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» VIEW ALL POSTS Sep 27 2010   1:03PM GMT

Optical storage solutions alternative: Software-only WORM



Posted by: Eric Slack
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Eric Slack
Optical storage
Storage Channel
WORM

For years, companies have used optical storage solutions — disk drives and libraries — for storing and archiving document images and other data subject to regulatory compliance. At one point, optical was the only technology that met these requirements for longevity and immutability (write once, ready many, or WORM). When the ~50 GB capacity of optical disks was sufficient, this was a workable solution. But as a technology, the optical industry couldn’t increase data density like hard drives did and instead had to develop new formats to keep up with storage demands. This meant users had to absorb expensive hardware refresh cycles and endure data migration from the old format to the new.

 

But times have changed.

Traditional storage platforms now offer WORM capabilities and eliminate the requirement to use optical disk storage. As a result, the optical disk industry is essentially dying, with all major manufacturers either going out of business or dropping optical storage solutions altogether. This leaves a large market looking for an alternative. There are a number of disk-array based systems that have a WORM capability, including content addressable storage (CAS) and secondary storage/archive systems. There are also other WORM-enabled technologies like RDX, which is a removable hard drive in an LTO tape form factor. Another alternative is a software-only solution that offers WORM compliance and allows data to be written to any back-end storage that’s available.

 

One of these software-only solutions is called FileLock from Grau Data. FileLock is downloadable and installs in a few minutes on a Windows server or a VM, providing WORM data protection with any direct- or network-connected storage system. The user creates a volume, which looks like any standard NTFS volume, on the storage system connected to the FileLock-enabled server and writes to it with applications that require WORM protection. Policies can be set to control data retention, and FileLock can replicate data to a remote storage system for DR purposes.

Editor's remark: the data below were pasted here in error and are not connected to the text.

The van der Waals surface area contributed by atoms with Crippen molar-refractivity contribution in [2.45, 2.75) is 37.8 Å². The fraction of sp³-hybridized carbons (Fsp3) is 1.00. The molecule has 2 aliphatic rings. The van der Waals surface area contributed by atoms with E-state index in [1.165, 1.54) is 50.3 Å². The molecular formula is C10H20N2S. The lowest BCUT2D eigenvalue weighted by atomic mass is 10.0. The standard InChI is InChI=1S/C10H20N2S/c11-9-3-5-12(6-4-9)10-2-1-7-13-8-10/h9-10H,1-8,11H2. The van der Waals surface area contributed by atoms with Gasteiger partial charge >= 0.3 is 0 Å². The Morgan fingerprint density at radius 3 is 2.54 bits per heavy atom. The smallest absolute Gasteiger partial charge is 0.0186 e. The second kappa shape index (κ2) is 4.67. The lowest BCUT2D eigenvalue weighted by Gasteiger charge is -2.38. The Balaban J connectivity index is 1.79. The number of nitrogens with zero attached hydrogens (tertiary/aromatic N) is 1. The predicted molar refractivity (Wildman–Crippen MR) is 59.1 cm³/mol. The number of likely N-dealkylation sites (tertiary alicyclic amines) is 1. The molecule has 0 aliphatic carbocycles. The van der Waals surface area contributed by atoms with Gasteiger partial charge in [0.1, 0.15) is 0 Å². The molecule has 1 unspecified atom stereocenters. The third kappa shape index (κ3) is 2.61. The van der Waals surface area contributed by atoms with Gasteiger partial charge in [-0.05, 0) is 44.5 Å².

This technology essentially uncouples the WORM capability from the storage platform,  freeing an organization to use any available capacity they have for storing WORM-compliant data and giving it a flexible expansion strategy as data grows — one that doesn’t force it to buy more storage from the same vendor. For VARs, the appeal is pretty obvious. The software-only format is becoming more common in the storage world, and customers get it. Solutions that enable an IT shop to repurpose existing gear are very popular and a great way to get in the door. And, solutions that let that system grow with a number of different storage options are a great way to win more deals. Finally, that same flexibility lets the VAR use almost any storage solution on the line card.

 

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  • 4futbol18
    It is true that various tape and hard disk system are now offering software WORM emulation, but in your article you mentioned longevity. Tape and hard drive technologies, magnetic and mechanical in nature, have a very limited lifetime both as a media and supported technology. Every 3-5 years for HDD and 5-7 years (or sooner) for tape, users are having to replace this media, for the sake of data integrity, and/or purchase an entirely new system due to technology obsolescence, especially for magnetic tape, where there is very little backward compatibility and many different non-compatible formats. Also, as with any software, it can be modified inadvertently or with malicious intent. Are you willing to risk your organization's critical business data, your medical records, or your pension on an "emulated" WORM. Or would you rather place your trust on a true Hardware enforced WORM technology, currently only provided by optical disc media such as Blu-ray optical disc, which offers up to 100 years of data integrity, is very durable, and is fully backward compatible (back to the 1982 original compact disc format, almost 30 years!) according to specification and with a healthy forward compatibility and development roadmap. Don't get me wrong, intermediary file protection applications such as FileLock are very helpful to prevent accidental erasure of critical data that currently resides in primary storage. When that data, however, has aged and is moved off to a secondary or tertiary tier as part of an organization's business rules, users should consider a more permanent and reliable form of archival storage to protect their critical information.
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